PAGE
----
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Dr. King delivers this speech at the State Capitol of Georgia protesting the legislation refusal to seat black politician Julian Bond. King calls this a "grave injustice" particularly since the state legislature of Georgia considers itself protecting the United States Constitution. Dr. King points out the irony of this act and exposes other irresponsible actions of the legislature.

Friday, January 14, 1966

Statement on Penance for Violence in Albany, Georgia

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Dr. King calls for a day of penance that will serve as a tactic of the self-purification step of the nonviolence method. Dr. King urges for the City Commission to talk with leaders of the Albany Movement.

Monday, July 30, 1962

Statement by Albert Raby Responding to Attack on MLK by Ernest Rather

Albert Raby responds to questions by Ernest Rather about Dr. King's statistics related to Negro housing conditions. He explains that Dr. King's facts were taken from the 1960 census, which he contrasts with statistics from the Department of Urban Renewal.

Draft Statement of Reverend Dr. MLK Jr.

This statement, not written in Dr. King's hand, responds to Joseph Alsop's syndicated column in the New York Herald Tribune. Dr. King clarifies that SCLC has no affiliation with the Communist Party. He also states the SCLC has not continued a relationship with Jack O'Dell since he was relieved of his responsibilities.

Senator Edward Kennedy's Address to SCLC

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Sen. Edward Kennedy (D-MA) addresses the 1966 SCLC Annual Convention, stating that the sit-ins, freedom rides and Montgomery bus boycott created a movement that brought about the most important change of the last 20 years. He says that while the caste system in politics is over, the life of the average Negro hasn’t changed much. Society is becoming divided rich and poor, black and white, and a massive commitment of national resources must be made to upgrade Negro life in America.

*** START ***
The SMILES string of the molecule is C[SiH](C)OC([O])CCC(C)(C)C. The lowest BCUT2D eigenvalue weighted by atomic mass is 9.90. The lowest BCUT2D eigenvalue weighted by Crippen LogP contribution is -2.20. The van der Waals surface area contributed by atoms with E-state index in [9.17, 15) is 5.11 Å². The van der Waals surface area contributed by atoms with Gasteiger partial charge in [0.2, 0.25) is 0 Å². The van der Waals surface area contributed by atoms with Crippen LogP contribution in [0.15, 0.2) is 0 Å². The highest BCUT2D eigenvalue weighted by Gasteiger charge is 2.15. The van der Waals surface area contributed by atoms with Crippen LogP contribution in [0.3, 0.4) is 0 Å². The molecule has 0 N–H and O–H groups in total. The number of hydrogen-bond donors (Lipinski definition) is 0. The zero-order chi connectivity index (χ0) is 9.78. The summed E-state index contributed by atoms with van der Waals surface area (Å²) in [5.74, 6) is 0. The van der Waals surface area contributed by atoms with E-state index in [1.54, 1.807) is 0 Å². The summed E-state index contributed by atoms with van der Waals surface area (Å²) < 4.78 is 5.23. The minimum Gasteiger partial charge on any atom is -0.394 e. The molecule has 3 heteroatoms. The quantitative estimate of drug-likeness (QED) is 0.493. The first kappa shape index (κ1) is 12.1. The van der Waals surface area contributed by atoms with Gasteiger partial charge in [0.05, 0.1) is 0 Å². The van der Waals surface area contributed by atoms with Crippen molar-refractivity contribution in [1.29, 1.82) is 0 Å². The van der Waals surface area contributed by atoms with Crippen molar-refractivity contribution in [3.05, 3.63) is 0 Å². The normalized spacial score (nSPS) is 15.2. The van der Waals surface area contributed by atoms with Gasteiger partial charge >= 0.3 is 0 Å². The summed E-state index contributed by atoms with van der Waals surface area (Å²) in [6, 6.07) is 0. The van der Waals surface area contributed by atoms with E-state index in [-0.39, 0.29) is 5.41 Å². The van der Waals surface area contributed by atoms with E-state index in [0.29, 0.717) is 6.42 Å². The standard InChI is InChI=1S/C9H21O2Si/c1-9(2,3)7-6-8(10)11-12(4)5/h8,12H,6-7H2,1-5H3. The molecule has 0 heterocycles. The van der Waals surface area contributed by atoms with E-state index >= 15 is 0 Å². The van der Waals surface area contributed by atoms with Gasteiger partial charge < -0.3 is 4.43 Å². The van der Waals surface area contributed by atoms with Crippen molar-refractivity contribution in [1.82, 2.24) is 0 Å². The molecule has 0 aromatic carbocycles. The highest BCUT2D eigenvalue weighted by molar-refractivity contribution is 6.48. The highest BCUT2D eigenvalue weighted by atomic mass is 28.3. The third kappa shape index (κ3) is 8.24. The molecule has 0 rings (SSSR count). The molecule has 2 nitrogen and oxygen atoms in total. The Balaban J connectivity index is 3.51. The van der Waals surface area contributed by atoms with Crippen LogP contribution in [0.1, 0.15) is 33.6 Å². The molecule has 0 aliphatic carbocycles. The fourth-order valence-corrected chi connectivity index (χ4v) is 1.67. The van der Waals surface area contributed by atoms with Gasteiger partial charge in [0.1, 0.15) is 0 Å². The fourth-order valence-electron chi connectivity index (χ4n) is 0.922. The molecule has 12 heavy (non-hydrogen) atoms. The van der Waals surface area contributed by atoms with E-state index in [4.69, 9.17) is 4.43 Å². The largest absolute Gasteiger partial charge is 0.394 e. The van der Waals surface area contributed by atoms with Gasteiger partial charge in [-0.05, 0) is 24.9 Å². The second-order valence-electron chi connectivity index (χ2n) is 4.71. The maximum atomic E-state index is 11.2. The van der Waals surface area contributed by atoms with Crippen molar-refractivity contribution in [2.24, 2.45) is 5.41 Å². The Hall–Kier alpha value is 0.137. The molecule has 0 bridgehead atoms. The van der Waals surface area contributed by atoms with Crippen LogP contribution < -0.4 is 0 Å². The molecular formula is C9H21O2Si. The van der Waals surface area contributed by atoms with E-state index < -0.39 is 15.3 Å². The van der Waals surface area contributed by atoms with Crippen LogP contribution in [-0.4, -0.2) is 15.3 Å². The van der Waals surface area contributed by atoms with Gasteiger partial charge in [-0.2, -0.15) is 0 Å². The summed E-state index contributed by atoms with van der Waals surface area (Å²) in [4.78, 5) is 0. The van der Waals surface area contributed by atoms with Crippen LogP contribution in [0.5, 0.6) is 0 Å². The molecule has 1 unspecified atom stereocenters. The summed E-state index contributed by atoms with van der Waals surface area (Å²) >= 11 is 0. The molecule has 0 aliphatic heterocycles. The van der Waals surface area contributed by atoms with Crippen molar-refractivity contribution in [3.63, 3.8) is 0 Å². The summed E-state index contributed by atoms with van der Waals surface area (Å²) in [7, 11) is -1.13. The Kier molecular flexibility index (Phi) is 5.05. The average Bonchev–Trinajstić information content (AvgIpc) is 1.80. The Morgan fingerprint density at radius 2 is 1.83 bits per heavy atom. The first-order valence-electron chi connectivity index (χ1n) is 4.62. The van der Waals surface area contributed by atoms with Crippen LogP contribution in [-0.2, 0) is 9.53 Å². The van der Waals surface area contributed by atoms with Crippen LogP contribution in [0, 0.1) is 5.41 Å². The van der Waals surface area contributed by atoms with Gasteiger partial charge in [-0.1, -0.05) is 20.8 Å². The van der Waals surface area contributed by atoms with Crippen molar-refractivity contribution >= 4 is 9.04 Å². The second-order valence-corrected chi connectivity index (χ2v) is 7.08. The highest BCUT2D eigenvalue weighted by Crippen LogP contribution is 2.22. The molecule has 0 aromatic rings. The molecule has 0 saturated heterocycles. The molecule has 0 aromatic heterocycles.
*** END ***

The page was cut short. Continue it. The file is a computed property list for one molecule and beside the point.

Monday, August 8, 1966

Address Given by Vice President Nixon in Chicago, Illinois

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This document contains the text of an address given by Vice President Richard Nixon at the Joint Defense Appeal of the American Jewish Committee and the Anti-Defamation League of B'nai B'rith. He expresses what can be done and what laws should be passed to make sure others are not further abused.

Tuesday, April 30, 1957

Statement by MLK

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In this statement, Dr. King enforces the mission and organizational structure of the SCLC as a means of denouncing the traditional ideas associated with the "Black Power" slogan.

Friday, October 14, 1966

MLK Remarks at the NAACP's Civil Rights Rally